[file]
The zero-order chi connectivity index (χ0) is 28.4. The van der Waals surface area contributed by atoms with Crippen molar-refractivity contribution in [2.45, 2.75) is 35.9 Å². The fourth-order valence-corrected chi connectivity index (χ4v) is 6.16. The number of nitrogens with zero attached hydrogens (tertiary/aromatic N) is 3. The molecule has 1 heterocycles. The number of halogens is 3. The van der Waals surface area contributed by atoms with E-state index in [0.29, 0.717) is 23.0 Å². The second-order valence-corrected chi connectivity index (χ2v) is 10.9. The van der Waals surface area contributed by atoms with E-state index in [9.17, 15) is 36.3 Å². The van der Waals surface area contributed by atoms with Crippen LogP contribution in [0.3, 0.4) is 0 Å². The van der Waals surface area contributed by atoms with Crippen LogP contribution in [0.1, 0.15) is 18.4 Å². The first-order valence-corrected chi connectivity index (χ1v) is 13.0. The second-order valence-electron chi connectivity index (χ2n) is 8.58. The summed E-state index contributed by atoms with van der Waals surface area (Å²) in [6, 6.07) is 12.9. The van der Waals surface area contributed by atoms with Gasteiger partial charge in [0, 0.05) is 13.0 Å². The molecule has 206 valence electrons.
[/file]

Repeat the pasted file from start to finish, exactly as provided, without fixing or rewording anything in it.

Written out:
The zero-order chi connectivity index (χ0) is 28.4. The van der Waals surface area contributed by atoms with Crippen molar-refractivity contribution in [2.45, 2.75) is 35.9 Å². The fourth-order valence-corrected chi connectivity index (χ4v) is 6.16. The number of nitrogens with zero attached hydrogens (tertiary/aromatic N) is 3. The molecule has 1 heterocycles. The number of halogens is 3. The van der Waals surface area contributed by atoms with E-state index in [0.29, 0.717) is 23.0 Å². The second-order valence-corrected chi connectivity index (χ2v) is 10.9. The van der Waals surface area contributed by atoms with E-state index in [9.17, 15) is 36.3 Å². The van der Waals surface area contributed by atoms with Crippen LogP contribution in [0.3, 0.4) is 0 Å². The van der Waals surface area contributed by atoms with Crippen LogP contribution in [0.1, 0.15) is 18.4 Å². The first-order valence-corrected chi connectivity index (χ1v) is 13.0. The second-order valence-electron chi connectivity index (χ2n) is 8.58. The summed E-state index contributed by atoms with van der Waals surface area (Å²) in [6, 6.07) is 12.9. The van der Waals surface area contributed by atoms with Gasteiger partial charge in [0, 0.05) is 13.0 Å². The molecule has 206 valence electrons.